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Will You Live Forever? It’s A Common Estate Planning Mistake

Published November 11, 2017 by Brady Cobin Law Group, PLLC

We’re all mortal, but it’s a hard concept for many to imagine. That’s why many people put off estate planning. Do you really want to put your loved ones through the stress and costs of untangling your estate?

It’s often the experience of a friend or family member who is left to clean up the mess after someone has failed to do any estate planning that makes people aware of how important it is to plan ahead.

CBS Boston’s recent article, “More Money Mistakes: Thinking You Are Going To Live Forever,” reminds us that 50% of Americans with children don’t have a will and almost 75% of adults under the age of 34 don’t have one. According to a recent survey, 32% of Americans would rather do their taxes, get a root canal or give up sex for a month than create or update their will. In addition, more than 40% of Baby Boomers don’t have a will. Three reasons cited by respondents for not having a will are procrastination, believing they don’t need one and cost.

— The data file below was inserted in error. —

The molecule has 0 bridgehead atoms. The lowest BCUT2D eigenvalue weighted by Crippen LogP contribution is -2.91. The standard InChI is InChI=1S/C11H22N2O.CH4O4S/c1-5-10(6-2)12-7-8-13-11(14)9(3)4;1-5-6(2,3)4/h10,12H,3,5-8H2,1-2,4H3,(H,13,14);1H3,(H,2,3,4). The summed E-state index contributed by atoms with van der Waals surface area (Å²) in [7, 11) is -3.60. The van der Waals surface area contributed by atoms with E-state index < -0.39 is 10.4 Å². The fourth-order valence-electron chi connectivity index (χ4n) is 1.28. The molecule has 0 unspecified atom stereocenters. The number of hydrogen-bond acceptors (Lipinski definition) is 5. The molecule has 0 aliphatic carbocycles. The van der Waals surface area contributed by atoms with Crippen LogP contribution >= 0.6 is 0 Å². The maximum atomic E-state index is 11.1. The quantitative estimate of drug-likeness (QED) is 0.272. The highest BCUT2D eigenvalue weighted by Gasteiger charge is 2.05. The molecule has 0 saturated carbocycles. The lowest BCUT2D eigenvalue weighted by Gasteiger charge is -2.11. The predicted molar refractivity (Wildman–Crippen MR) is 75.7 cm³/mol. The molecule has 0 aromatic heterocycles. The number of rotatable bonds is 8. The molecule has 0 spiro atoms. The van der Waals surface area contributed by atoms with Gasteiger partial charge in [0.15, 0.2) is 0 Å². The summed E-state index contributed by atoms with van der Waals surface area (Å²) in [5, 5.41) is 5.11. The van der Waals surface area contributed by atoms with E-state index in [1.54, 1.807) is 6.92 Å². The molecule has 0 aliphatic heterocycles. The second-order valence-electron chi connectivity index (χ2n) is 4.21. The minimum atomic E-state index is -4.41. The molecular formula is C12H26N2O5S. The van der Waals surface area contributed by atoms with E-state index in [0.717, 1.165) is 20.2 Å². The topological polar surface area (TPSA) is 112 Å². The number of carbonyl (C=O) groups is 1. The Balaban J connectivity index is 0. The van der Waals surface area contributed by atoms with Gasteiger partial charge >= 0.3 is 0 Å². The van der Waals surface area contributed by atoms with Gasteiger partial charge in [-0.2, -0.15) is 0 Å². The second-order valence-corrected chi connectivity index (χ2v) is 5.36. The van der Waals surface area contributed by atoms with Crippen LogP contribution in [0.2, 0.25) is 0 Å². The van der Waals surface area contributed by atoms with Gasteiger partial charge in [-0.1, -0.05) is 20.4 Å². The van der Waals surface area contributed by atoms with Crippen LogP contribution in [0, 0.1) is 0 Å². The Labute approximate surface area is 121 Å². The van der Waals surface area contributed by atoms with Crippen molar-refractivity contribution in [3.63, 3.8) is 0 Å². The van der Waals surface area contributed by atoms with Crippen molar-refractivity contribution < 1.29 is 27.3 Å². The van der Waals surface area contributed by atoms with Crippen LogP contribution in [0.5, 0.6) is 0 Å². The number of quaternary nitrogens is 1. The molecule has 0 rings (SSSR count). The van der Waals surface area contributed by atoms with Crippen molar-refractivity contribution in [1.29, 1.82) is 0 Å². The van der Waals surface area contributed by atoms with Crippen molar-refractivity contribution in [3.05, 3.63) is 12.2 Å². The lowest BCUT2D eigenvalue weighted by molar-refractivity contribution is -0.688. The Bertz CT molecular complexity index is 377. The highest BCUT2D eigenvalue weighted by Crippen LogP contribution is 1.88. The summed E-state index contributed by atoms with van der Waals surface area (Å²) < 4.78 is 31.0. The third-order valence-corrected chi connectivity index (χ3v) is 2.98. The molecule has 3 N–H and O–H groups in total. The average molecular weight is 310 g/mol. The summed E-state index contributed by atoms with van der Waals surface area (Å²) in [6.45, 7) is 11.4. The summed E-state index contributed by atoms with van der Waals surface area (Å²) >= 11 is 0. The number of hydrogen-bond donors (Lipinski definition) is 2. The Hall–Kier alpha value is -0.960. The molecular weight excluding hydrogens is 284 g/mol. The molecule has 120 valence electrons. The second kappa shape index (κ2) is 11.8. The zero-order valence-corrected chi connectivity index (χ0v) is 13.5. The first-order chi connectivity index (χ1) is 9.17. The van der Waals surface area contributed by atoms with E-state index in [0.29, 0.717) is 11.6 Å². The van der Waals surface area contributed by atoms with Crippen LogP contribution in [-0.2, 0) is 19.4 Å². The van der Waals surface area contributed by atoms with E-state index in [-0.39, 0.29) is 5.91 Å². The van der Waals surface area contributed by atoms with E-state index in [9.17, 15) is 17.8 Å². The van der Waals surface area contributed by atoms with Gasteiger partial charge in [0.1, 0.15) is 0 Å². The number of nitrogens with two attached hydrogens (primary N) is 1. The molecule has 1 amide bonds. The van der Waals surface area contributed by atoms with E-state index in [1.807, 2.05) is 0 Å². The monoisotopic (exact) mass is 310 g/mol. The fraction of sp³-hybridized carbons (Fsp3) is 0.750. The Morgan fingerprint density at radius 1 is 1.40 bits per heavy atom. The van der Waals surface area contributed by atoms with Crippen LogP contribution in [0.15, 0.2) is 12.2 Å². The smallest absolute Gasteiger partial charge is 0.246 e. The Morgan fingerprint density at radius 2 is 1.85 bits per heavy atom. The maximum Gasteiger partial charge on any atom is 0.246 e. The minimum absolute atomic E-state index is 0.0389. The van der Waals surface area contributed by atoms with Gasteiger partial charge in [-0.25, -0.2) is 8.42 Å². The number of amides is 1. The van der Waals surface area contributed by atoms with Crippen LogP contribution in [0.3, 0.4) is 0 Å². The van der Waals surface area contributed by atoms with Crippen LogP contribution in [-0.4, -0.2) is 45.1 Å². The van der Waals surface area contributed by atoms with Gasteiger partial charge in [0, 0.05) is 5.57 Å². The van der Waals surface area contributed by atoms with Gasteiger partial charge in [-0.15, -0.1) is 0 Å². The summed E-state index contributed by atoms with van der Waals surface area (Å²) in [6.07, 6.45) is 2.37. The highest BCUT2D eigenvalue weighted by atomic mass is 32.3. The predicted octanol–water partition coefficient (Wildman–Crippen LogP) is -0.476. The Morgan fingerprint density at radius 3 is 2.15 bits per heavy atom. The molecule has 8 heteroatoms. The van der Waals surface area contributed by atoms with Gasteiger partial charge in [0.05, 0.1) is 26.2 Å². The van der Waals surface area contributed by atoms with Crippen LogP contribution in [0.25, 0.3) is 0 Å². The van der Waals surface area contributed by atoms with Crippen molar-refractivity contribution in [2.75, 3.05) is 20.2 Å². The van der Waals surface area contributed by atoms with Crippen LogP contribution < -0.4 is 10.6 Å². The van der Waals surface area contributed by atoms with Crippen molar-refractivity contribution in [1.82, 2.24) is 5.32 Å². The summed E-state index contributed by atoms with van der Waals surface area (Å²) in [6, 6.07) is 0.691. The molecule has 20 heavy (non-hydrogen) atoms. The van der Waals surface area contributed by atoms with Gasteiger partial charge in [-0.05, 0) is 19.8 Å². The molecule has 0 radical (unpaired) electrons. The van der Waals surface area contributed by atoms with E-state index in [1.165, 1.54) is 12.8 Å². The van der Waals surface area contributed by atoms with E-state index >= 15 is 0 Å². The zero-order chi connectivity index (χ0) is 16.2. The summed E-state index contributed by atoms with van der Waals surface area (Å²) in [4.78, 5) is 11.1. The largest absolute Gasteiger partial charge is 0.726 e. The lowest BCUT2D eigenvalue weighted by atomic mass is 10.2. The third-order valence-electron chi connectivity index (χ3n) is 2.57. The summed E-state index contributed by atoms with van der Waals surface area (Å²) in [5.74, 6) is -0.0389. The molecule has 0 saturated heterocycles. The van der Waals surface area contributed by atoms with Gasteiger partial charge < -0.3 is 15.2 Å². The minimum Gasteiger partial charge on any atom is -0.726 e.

If you have assets that you’ve accumulated, like your home, savings or retirement accounts and you have kids, you have people and things you need to protect.

If you don’t have a will, the court will apply the intestacy laws where you are living at the time of your death to instruct who gets your estate and how it will be divided. Many times, it’s not the way the deceased would have planned it themselves.

If you’re single and have a significant other, and want to have him or her receive your assets, you have to plan. In many states, if you’re single and die without a will, your assets will go to your children, parents, siblings, or cousins—not your partner.

Lastly, the two documents you need while you are alive are a Durable Power of Attorney, appointing a trusted person to act for you in legal and financial matters, if you should become incapacitated due to illness or injury and, secondly, a Health Care Proxy. The Health Care Proxy lets you chose who will make medical treatment decisions on your behalf, if you are not able to do so. Think carefully about who to name for both of these documents. They do not have to be the same person. Speak with them and make sure they are comfortable with the responsibilities that you are asking them to take on.

Reference: CBS Boston (September 26, 2017) “More Money Mistakes: Thinking You Are Going To Live Forever.”

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